When Brian Wilson announced that his new album would be heavy on guest stars, he was met with a considerable amount of backlash on social media. Old-school Beach Boys fans didn’t seem all that excited about possible duets with the likes of Frank Ocean and Lana Del Rey. “To me these collaborators represent exactly the type of pop fodder that is the very antithesis to what I associate with a genius like [Wilson],” wrote one commenter.
That’s a dumb thing to say considering that: A) Wilson is also pop, B) Ocean is also a genius, and C) pop can be just as inventive and avant-garde as any other musical genre. Part of what makes the music of The Beach Boys and Wilson so special is that it relies on pop conventions only to blow them open into something completely original. As catchy as Pet Sounds was in 1966, the hooks were delivered through the (at the time) very un-pop methods of bicycle bells, Paul Tanner’s Electro-Theremin, and dog whistles. Likewise, SMiLE dealt largely with teenage romance, but stood out by equating it with higher devotion and manifest destiny. Holland had a proggy suite of California mysticism at its center, That Lucky Old Sun melded Frankie Laine with spoken-word — you get the idea. With all these works of experimental greatness to his name, it was encouraging to see Wilson disregard fans’ worries and perhaps turn pop music on its head once more by working with younger practitioners of the craft. As he reminded his Facebook followers, he’s been told his whole life not to “fuck with the formula,” a sentiment that’s often drawn masterpieces from the tortured genius.
And yet that’s the problem with No Pier Pressure: It doesn’t fuck with the formula enough. Most of the musicians Wilson ended up collaborating with aren’t known for breaking out of their safe zones (let alone having the ability to help Wilson break out of his). Where a pioneer like Ocean or Del Rey (neither of whom ended up recording with Wilson due to scheduling conflicts or possibly wanting to rap) may have steered him into uncharted waters, She & Him bring nothing more than a breezy lounge vibe and limp beach bum imagery to “On the Island”. Wilson can easily conjure up those things on his own. As congas and organ swirl dopily around him and Zooey Deschanel, the two daydream about getting stranded in the Caribbean where you can take a Saturday morning walk in the sand and listen to tropical music. Oh, and to top it off, there’s “no food, no pets, no premium cable.” It’s supposed to be paradise, but the sleepy arrangement and placid lyrics make the place sound sad and boring.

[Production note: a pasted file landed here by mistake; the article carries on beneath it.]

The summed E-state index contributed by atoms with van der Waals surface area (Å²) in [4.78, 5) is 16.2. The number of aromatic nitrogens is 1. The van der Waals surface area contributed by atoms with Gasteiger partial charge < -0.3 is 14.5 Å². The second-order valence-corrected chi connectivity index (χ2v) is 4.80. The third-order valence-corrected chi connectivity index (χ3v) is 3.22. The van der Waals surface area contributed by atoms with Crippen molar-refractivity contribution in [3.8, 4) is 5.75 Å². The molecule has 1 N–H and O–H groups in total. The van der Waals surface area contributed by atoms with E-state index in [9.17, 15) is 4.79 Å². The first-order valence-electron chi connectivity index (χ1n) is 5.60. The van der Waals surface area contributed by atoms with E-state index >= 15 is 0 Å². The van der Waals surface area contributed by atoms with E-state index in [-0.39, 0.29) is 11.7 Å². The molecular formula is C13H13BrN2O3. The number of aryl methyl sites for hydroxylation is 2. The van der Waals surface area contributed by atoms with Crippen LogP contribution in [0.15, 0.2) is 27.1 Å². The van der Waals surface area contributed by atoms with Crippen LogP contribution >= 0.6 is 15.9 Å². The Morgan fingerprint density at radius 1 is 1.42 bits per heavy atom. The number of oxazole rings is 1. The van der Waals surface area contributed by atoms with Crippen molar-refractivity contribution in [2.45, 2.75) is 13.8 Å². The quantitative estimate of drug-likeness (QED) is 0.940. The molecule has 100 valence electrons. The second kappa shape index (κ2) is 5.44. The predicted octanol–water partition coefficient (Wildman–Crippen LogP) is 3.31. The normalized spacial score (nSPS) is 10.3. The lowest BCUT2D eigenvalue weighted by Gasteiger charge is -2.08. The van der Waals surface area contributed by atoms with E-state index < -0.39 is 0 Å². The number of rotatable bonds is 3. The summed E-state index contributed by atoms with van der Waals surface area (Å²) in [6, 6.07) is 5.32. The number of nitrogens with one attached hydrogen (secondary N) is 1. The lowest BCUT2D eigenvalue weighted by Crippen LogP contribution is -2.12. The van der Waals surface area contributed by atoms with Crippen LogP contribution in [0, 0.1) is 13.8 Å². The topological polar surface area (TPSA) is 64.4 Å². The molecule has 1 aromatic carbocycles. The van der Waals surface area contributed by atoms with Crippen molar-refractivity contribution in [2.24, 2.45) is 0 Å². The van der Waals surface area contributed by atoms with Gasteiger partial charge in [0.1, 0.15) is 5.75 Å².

The same goes for “Our Special Love”. Originally intended to showcase Ocean, its studio version is instead anchored by a guest spot from Peter Hollens. His voice sounds pretty enough, especially when harmonizing with Wilson, but it’s pretty in that sterile, style-over-substance sort of way that most likely comes from his background in a cappella. Someone with a more distinct musical personality could have elevated tired lyrics like “I can’t believe it’s gone this far/ I can’t believe what’s happening,” but here, the words remain nothing more than lovesick platitudes. A broken heart is never this boring.
Neither of these collaborations, however, have received as much flak as “Runaway Dancer”, Wilson’s team-up with Sebu Simonian of the synthpop outfit Capital Cities. I get the criticism, but the song, while cheesy, is also braver in its musical palette than anything else on the record, driven by smooth jazz saxophone and synths straight from an ’80s catwalk. Neither of these instruments fall in Wilson’s typical wheelhouse, and as a result, “Runaway Dancer” becomes a fascinatingly stilted exercise in genre experimentation, reminiscent of the childlike electro weirdness of Love You. “Half Moon Bay” feels similarly adventurous, relying on wordless harmonies instead of lyrics in the same fashion as “Our Prayer”, then offsetting the whole thing with Hawaiian guitar and noir trumpet from Mark Isham.
Of course, it’s not fair to place blame or praise for No Pier Pressure solely on its guest stars. It’s Wilson’s name on the cover, after all, and much of the album lives or dies by the treatment of his voice. At 72, his pitch and range aren’t what they used to be, which could actually serve the album well if he and co-producer Joe Thomas didn’t slick over every flaw with Auto-Tune and reverb. This creates a huge disconnect when Wilson is singing alongside younger vocalists who don’t need such significant alterations to their pipes. “Guess You Had to Be There” is musically irresistible with its sprightly banjo hook, but Wilson’s heavily digitized voice never jibes with the more easygoing verses from Kacey Musgraves. And “On the Island” may as well have been recorded with Deschanel sitting on the edge of a well and Wilson trapped at the bottom.
In fact, the only songs that completely jell vocally are the ones featuring former Beach Boys. Al Jardine, David Marks, and Blondie Chaplin all click with Wilson not only because they’re friends and old partners, but because they’re all of a similar age and temperament. When Jardine and Marks perform on “What Ever Happened”, their harmonies require the same overly polished production as Wilson, meaning there’s a consistent vision at play instead of a constant, jarring switch back and forth between natural vocal and Auto-Tuned vocal. Later on, Jardine appears with a Warren Zevon-sounding Chaplin on “Sail Away”, marking the first time the South African musician has recorded with his former bandmate in over four decades. That fact alone, coupled with maritime tin whistle and bassoon, makes “Sail Away” a sort of companion piece to Chaplin’s signature Beach Boys tune, “Sail On, Sailor”. It’s one of the few tracks on No Pier Pressure that actually does fuck with the formula, not by trying to be hip, but by reconfiguring the past.
Essential Tracks: “What Ever Happened”, “Half Moon Bay”, and “Sail Away”